Facebook – or rather Facebook’s parent company Meta – has been ordered to sell Giphy by an independent UK regulator.
The social network giant agreed to purchase the popular GIF-sharing platform in May 2020 for $315m. Now the UK’s Competition and Markets Authority (CMA) has issued a directive for Facebook to sell Giphy on anti-competition grounds.
The CMA found that “Facebook’s acquisition of Giphy would reduce competition between social media platforms and that the deal has already removed Giphy as a potential challenger in the display advertising market.”
By denying rival platforms ready access to Giphy’s GIFs, the regulator found that Facebook would be able to increase its already significant market power, which it wields across WhatsApp and Instagram as well as Facebook itself. It also found issue with the potential for Facebook to change its terms of access, and to require the likes of TikTok, Twitter and Snapchat to provide more user data in return for access to Giphy.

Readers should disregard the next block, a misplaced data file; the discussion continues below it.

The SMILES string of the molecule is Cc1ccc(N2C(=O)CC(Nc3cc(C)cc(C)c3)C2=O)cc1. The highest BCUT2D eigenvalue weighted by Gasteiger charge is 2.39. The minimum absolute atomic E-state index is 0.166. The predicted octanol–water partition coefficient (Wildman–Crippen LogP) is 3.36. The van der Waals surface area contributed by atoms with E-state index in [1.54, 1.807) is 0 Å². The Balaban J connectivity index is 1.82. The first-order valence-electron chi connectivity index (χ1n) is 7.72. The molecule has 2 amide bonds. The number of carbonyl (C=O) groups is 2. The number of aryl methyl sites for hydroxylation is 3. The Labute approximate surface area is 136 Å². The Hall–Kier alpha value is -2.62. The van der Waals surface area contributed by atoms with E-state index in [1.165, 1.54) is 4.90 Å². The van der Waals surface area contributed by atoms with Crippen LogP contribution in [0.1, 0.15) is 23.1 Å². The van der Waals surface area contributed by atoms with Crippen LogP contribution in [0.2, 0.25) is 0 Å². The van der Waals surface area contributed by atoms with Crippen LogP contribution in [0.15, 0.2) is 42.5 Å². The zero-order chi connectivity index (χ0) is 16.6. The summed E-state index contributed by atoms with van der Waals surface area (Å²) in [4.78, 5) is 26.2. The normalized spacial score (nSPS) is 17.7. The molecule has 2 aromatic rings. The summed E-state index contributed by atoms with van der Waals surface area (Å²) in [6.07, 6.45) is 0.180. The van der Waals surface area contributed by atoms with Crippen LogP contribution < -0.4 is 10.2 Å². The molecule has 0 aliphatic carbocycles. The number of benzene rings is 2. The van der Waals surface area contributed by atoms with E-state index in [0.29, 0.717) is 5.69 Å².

The CMA also found that Facebook’s Giphy acquisition denied the potential for greater innovation in the display advertising space. Giphy had launched its own innovative advertising platform prior to the takeover, and was considering expanding it into new markets. This could have provided competition to Facebook’s dominant position, but Facebook promptly shuttered the platform following the acquisition.
The CMA’s report concludes that this imbalance “can only be addressed by Facebook selling Giphy in its entirety to an approved buyer.”
Facebook/Meta may well appeal the decision, and has previously argued that Giphy had “no display advertising product” and “no meaningful audience of its own”.